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A description of the Region 3 (RIII) Design for CLAS12

Press Releases

Last Story was on September 23, 2013 in the ISJ "High Tech Project: ISU building chambers for Jefferson Lab detector upgrade" by jimmy handcock


Text for new Story


It has been fours years since Idaho State University was awarded a half million dollar grant to build a set of precision devices called drift chambers. The devices built by ISU were commissioned last week and are now ready be used for the next decade by scientists from around the world.

Supported an ISU clean room

trained locals as technicians who have gone on to ON semiconductor.

Exposed ISU students to these devices.

progress reports




Description Start Date End Date New End Date
PDR: Preliminary Design Review: 3-D models 5/28/07 9/24/07 3/31/08
DDP:Detailed Design Phase: Drawing and Assembly Package 10/8/07 3/10/08 5/12/08
PFD:Production_of_Fabrication_Drawings 4/14/08 9/22/08 9/22/08

Conceptual Design

The location of Region III on this drift chamber can be viewed as
Basic Concept one.jpg

Region III is assembled with 6 Eqi-shaped pieces. Each of these pieces resembles a Pizza slice which together forms the whole chamber.

A view of the 6 piece assembly can be viewed as R3AllSectors.jpg

Each of these pieces is made of 3 kinds of plates.

1. Nose Plate (1 No.)

2. End Plate (2 No’s)

3. Face Plate (1 No.)

A Sample assembly of the slice can be Viewed as

Basic Concept Three.jpg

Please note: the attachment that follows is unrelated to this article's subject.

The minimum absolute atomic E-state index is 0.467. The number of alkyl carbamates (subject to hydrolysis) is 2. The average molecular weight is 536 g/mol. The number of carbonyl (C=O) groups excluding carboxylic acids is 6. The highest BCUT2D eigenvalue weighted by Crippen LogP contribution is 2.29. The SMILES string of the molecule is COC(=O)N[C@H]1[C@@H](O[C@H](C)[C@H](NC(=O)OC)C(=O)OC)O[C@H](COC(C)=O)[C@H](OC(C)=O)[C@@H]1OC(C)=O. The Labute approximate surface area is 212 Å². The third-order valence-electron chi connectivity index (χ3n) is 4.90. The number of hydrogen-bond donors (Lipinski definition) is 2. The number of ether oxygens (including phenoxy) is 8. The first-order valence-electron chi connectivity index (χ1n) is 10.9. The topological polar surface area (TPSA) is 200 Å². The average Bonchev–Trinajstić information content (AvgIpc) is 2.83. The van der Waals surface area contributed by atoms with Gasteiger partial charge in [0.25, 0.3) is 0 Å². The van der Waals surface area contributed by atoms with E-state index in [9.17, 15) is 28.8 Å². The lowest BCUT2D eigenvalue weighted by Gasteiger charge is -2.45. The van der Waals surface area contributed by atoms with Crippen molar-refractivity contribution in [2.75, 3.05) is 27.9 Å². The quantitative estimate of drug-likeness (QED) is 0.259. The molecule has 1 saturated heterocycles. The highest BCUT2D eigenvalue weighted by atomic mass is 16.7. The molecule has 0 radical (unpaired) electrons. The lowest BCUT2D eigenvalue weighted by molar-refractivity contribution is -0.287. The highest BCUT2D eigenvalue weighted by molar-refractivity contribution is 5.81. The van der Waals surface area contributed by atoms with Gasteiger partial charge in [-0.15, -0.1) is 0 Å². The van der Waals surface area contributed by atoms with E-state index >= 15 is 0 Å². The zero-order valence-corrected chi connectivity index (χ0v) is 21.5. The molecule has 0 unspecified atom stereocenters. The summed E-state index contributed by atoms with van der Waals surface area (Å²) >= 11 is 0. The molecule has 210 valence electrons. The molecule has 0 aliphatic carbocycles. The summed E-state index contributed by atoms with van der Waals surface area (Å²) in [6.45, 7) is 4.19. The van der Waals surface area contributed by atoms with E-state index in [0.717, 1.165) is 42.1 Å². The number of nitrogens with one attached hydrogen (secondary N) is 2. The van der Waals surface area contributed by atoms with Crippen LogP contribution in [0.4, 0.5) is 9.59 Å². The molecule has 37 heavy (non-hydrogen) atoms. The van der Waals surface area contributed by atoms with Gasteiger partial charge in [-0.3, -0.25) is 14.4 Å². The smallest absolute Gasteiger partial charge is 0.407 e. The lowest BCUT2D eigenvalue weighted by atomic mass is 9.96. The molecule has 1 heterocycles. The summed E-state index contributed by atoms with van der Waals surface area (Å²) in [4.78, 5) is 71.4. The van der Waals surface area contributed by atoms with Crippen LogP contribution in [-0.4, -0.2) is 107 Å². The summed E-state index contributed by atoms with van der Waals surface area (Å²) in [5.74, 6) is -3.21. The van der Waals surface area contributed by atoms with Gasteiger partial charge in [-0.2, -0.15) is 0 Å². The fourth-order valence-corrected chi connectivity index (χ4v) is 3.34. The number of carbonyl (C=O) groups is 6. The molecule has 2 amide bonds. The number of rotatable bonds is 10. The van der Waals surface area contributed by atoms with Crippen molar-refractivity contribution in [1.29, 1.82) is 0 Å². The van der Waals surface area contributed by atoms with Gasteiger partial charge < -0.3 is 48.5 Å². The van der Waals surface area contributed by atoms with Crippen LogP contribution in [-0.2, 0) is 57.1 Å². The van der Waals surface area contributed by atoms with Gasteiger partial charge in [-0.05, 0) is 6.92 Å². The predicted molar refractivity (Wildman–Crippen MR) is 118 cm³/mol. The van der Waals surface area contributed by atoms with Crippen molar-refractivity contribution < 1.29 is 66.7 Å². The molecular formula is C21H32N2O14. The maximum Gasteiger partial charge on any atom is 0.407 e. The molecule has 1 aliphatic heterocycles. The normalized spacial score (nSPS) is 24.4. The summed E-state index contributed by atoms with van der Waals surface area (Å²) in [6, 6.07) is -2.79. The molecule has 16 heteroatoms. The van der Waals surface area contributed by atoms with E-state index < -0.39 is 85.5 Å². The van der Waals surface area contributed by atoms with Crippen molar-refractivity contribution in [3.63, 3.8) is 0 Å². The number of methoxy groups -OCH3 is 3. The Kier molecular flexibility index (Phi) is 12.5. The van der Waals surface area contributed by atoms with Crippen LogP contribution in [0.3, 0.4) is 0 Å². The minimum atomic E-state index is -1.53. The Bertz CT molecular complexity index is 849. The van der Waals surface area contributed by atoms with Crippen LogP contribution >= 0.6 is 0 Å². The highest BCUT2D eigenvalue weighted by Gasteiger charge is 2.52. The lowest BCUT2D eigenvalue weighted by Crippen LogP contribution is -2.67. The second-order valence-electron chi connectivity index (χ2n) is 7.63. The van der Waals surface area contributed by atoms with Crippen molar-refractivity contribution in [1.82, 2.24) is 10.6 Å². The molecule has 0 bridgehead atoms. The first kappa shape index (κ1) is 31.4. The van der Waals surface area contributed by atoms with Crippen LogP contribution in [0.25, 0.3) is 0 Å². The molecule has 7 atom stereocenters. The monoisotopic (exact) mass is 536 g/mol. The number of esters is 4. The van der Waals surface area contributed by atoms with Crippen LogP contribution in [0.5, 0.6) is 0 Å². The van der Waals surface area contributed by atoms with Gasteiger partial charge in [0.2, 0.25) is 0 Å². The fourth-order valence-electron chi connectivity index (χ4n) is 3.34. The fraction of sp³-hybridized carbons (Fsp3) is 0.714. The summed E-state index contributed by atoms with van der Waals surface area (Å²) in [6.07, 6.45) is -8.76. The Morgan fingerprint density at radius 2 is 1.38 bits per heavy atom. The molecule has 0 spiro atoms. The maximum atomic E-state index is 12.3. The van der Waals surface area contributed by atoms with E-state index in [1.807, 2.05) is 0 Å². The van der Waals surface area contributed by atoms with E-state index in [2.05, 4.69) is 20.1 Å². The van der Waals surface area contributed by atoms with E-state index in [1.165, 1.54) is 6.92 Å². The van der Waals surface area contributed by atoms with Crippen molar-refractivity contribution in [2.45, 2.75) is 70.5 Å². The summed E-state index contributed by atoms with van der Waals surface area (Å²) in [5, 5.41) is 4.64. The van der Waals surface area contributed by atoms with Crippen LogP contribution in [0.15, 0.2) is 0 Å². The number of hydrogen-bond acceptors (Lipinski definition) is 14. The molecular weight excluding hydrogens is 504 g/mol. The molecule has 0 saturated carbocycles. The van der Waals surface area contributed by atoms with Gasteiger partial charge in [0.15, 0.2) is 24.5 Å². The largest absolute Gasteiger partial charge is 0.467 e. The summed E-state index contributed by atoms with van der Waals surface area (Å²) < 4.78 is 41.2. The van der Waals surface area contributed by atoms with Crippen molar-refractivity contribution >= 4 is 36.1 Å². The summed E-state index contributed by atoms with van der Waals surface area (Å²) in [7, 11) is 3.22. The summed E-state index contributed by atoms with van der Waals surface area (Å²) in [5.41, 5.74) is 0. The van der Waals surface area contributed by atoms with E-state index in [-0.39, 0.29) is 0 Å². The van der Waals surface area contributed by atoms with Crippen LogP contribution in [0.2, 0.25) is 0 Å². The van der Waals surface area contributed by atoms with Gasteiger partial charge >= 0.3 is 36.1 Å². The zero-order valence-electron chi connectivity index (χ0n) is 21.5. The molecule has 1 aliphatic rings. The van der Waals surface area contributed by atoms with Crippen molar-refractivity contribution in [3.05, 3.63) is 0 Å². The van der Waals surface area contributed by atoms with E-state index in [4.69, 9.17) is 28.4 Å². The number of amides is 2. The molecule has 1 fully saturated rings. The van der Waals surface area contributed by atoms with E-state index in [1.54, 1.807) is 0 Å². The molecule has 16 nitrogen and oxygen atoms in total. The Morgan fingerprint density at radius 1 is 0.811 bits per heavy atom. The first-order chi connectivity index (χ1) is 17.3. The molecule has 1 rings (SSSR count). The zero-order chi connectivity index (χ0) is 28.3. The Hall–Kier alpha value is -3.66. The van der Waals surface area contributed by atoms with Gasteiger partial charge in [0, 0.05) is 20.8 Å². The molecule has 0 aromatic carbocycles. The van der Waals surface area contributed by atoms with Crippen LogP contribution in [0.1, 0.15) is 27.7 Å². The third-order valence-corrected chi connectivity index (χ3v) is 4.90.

End Plate:

There are 2 end plates for each slice which are attached opposite to each other. There are several holes on each end plate through which sets of wires are passed and connected to both end plates of a particular slice. The whole area in which holes are drilled on each End plate can be further divided into 2 areas; upward wire area and Downward wire area. A wire from upward wire area of end plate ‘A’ is drawn to the downward wire area in the opposite end plate ‘B’ and vice versa. Both these wires are angled at 6 degrees to the imaginary midline, which passes through the Nose plate and the Face Plate of each slice. End plate can be Viewed as

End Plate View.jpg

Nose Plate:

This is the place which forms the base for each slice. Both the end plates are attached at the opposite ends of the Nose plate. The angled end of the end plates are attached to this nose plate, so that the end plates are projected at an angle in 3-D.

Back plate:

Back plate is the top plate which holds the end plate together on the top side.

Design criteria

The Design Criteria is to develop all the necessary dimensions from the known dimensions.

The known dimensions are